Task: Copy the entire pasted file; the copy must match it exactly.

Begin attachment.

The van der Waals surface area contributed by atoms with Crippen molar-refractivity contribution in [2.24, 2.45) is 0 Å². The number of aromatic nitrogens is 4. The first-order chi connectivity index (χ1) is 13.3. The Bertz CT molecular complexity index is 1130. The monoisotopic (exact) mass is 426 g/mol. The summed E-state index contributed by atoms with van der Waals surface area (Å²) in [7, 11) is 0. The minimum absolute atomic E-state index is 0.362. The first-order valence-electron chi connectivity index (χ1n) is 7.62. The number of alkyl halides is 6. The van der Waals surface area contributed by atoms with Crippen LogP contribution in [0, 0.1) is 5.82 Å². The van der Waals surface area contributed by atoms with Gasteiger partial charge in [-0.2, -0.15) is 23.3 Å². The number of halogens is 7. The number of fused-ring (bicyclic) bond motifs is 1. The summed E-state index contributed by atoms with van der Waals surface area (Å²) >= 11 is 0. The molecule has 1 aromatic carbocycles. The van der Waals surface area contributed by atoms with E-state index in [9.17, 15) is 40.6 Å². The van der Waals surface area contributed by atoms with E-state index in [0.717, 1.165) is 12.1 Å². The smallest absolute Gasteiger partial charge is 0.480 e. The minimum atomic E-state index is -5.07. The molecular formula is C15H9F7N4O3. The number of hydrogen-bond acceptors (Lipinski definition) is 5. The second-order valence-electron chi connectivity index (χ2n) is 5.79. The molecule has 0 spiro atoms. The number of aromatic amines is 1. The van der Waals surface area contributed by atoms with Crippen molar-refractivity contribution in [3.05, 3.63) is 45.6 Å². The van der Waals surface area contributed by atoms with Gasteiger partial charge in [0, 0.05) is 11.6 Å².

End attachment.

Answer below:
The van der Waals surface area contributed by atoms with Crippen molar-refractivity contribution in [2.24, 2.45) is 0 Å². The number of aromatic nitrogens is 4. The first-order chi connectivity index (χ1) is 13.3. The Bertz CT molecular complexity index is 1130. The monoisotopic (exact) mass is 426 g/mol. The summed E-state index contributed by atoms with van der Waals surface area (Å²) in [7, 11) is 0. The minimum absolute atomic E-state index is 0.362. The first-order valence-electron chi connectivity index (χ1n) is 7.62. The number of alkyl halides is 6. The van der Waals surface area contributed by atoms with Crippen LogP contribution in [0, 0.1) is 5.82 Å². The van der Waals surface area contributed by atoms with Gasteiger partial charge in [-0.2, -0.15) is 23.3 Å². The number of halogens is 7. The number of fused-ring (bicyclic) bond motifs is 1. The summed E-state index contributed by atoms with van der Waals surface area (Å²) >= 11 is 0. The molecule has 1 aromatic carbocycles. The van der Waals surface area contributed by atoms with E-state index in [9.17, 15) is 40.6 Å². The van der Waals surface area contributed by atoms with E-state index in [0.717, 1.165) is 12.1 Å². The smallest absolute Gasteiger partial charge is 0.480 e. The minimum atomic E-state index is -5.07. The molecular formula is C15H9F7N4O3. The number of hydrogen-bond acceptors (Lipinski definition) is 5. The second-order valence-electron chi connectivity index (χ2n) is 5.79. The molecule has 0 spiro atoms. The number of aromatic amines is 1. The van der Waals surface area contributed by atoms with Crippen molar-refractivity contribution in [3.05, 3.63) is 45.6 Å². The van der Waals surface area contributed by atoms with Gasteiger partial charge in [0, 0.05) is 11.6 Å².